Working Memory

Baddeley and Hitch (1974) argued that the concept of the short-term store should be replaced with that of working memory. Their working memory system has three components:

• A modality-free central executive resembling attention.

• An articulatory loop (now known as phonological loop) holding information in a phonological (speech-based) form.

• A visuo-spatial scratch pad (now known as visuo-spatial sketchpad) specialised for spatial and/or visual coding.

The key component of working memory is the central executive. It has limited capacity, and deals with any cognitively demanding task. The phonological loop and the visuo-spatial sketchpad are slave systems used by the central executive for specific purposes. The phonological loop preserves the order in which words are presented, and the visuo-spatial sketchpad is used for the storage and manipulation of spatial and visual information.

Every component of the working memory system has limited capacity, and is relatively independent of the other components. Two assumptions follow:

1. If two tasks use the same component, they cannot be performed successfully together.

2. If two tasks use different components, it should be possible to perform them as well together as separately.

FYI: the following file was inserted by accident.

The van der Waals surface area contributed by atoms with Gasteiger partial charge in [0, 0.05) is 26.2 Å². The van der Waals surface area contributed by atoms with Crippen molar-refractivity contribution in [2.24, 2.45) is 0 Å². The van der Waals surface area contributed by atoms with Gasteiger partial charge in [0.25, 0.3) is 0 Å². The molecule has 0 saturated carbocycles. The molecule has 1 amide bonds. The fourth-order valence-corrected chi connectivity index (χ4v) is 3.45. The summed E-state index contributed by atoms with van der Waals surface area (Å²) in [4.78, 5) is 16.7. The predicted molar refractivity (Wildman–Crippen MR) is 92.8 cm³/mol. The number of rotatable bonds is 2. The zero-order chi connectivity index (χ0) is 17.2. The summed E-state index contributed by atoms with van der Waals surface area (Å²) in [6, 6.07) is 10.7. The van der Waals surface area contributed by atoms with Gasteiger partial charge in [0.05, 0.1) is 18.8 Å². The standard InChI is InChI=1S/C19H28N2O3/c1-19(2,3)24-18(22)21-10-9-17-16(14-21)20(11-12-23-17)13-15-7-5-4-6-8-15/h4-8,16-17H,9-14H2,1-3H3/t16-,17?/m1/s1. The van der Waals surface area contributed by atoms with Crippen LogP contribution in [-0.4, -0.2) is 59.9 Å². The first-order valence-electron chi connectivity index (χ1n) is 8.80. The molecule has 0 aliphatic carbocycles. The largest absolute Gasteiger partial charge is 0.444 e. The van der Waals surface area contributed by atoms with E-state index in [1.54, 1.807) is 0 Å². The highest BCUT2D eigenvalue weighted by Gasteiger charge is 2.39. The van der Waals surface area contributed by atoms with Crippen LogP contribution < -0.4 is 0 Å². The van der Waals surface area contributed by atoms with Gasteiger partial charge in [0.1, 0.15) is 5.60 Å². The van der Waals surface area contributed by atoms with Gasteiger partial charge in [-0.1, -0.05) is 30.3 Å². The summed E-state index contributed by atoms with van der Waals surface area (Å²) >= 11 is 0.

Numerous dual-task studies have been carried out on the basis of these assumptions. For example, Robbins et al. (1996) considered the involvement of the three components of working memory in the selection of chess moves by weaker and stronger players. The main task was to select continuation moves from various chess positions while performing one of the following concurrent tasks:

• Repetitive tapping: this was the control condition.

• Random number generation: this involved the central executive.

• Pressing keys on a keypad in a clockwise fashion: this used the visuo-spatial sketchpad.

• Rapid repetition of the word see-saw: this used the phonological loop.

The findings are shown in Figure 6.4. Selecting chess moves involves the central executive and the visuo-spatial sketchpad, but not the phonological loop. The effects of the various concurrent tasks were similar on stronger and weaker players, suggesting that both groups use the working memory system in the same way.

Phonological loop

Baddeley, Thomson, and Buchanan (1975) studied the phonological loop. Participants' ability to reproduce a sequence of words was better with short words than with long words: the word-length effect. Participants produced immediate serial recall of as many words as they could read out in 2 seconds. This suggested the capacity of the phonological loop is determined by temporal duration like a tape loop, and that memory span is determined by the rate of rehearsal.

Baddeley et al. (1975) obtained evidence that the word-length effect depends on the phonological loop. The number of visually presented words (out of five) that could be recalled was assessed. Some participants were given the articulatory suppression task of repeating the digits 1 to 8 while performing the main task. The argument was that this task would make use of the phonological loop and prevent it being used on the word-span task. Articulatory suppression eliminated the word-length effect (see Figure 6.5), indicating that the effect depends on the loop.

Weaker chess players Sfij Stronger chess players

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